It is pretty well-established that sleep disorders, such as sleep apnea, narcolepsy and chronic insomnia, can lead to serious health problems, and that difficulty sleeping may be a red flag for a serious illness.
Now there is new evidence that otherwise healthy people, who do not get enough sleep or who shift their sleep schedules because of work or lifestyle, may be endangering their health too.
A good night’s sleep regulates mood and helps you cope with emotional challenges. Sleep deprivation or poor sleep quality, on the other hand, does more than just leave you grumpy and irritable.
It causes and/or is caused by depression, anxiety and other psychiatric disorders, reports a study in the Indian Journal of Sleep Medicine (IJSM) done by clinical psychologist Dr Monika Sharma and sleep expert Dr Manvir Bhatia from Sir Ganga Ram Hospital.
Along with anxiety and depression, somatic complaints (headache, backache, stiff neck/shoulders and fatigue) occur in almost three in four (72%) insomniacs, found the IJSM study.
“Our study found more younger men had psychosomatic complaints than women. Insomnia was also more common in people who were middle-aged (over 35 years), were married, had somatic complaints or/and anxiety and depression,” said Sharma, consultant clinical psychologist at the hospital.
“It’s a dual relationship, with insomnia being an initial symptom of several mood disorders, just as insomnia can cause anxiety and depression,” says Dr Manvir Bhatia, senior consultant neurologist and chairman of the department of sleep medicine.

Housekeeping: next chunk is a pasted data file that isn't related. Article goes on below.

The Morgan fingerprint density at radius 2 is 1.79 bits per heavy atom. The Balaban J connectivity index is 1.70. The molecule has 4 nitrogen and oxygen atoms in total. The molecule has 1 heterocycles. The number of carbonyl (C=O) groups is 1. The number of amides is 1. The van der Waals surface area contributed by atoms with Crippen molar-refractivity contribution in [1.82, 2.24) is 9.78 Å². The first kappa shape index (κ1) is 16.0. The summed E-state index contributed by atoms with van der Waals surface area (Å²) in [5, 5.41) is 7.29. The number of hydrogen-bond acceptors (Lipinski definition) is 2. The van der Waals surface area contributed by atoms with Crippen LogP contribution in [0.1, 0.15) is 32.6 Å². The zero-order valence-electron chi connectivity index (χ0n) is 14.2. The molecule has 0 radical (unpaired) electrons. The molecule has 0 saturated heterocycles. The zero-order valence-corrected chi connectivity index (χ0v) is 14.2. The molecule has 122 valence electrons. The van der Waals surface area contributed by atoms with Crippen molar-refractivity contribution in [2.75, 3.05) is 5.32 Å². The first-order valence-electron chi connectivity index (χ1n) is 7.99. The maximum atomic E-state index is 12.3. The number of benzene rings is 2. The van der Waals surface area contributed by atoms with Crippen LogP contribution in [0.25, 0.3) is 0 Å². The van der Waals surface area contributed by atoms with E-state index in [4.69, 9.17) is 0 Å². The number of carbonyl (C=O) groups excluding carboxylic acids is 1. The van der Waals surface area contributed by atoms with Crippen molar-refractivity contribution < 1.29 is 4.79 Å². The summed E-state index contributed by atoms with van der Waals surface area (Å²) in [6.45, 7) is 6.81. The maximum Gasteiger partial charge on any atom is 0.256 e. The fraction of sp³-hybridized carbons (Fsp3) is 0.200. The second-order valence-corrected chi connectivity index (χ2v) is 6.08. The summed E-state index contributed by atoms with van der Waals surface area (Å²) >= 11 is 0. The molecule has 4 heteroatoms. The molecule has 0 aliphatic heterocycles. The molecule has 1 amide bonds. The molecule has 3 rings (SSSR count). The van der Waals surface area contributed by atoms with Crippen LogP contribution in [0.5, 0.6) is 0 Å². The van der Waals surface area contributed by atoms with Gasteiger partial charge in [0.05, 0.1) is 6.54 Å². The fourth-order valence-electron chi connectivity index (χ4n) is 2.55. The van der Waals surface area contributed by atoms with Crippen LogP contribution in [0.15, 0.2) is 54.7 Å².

Apart from making you an emotional wreck, lack of sleep increases the risk of almost every known disease, from heart disease to the common cold.
Sleep deficit puts the body into a state of high alert, increasing the production of stress hormones and driving up blood pressure, a major risk factor for heart attacks and strokes.
If you lose sleep that your body needs, then you produce these inflammatory markers that on a chronic basis can create low-grade inflammation and raise your chances of a heart attack.
Three in four people who seek treatment from insomnia have unsuccessfully been on sleeping pills for over six months to a year.
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“Sleeping pills are not just addictive but play havoc with short-term memory and recall,” says Bhatia.
The amount of necessary sleep varies, with some managing on just a few hours’ sleep and others barely functioning without eight to nine hours.
“Most guidelines say that increased risk for diseases creep in if you are getting less than five hours and more than eight hours of sleep every day,” says Dr Bhatia.
Acute insomnia affects all of us and the most effective way to counter is it by improving your sleeping habits. For a start, switch off all gadgets an hour before bedtime.
“Switch off the TV and don’t use smartphones, iPads and laptops at bedtime as the backlit screen suppresses melatonin, your sleep-wake hormone,” says Dr Bhatia.
Try to sleep and get up at the same time each day and avoid stimulants such as tea, coffee, colas and alcohol three to four hours before bedtime.
If despite this, your sleeplessness persists for more than four weeks or starts affecting your daily functioning — making you drowsy, irritable, moody, forgetful and fatigued — you may need to go to a sleep expert.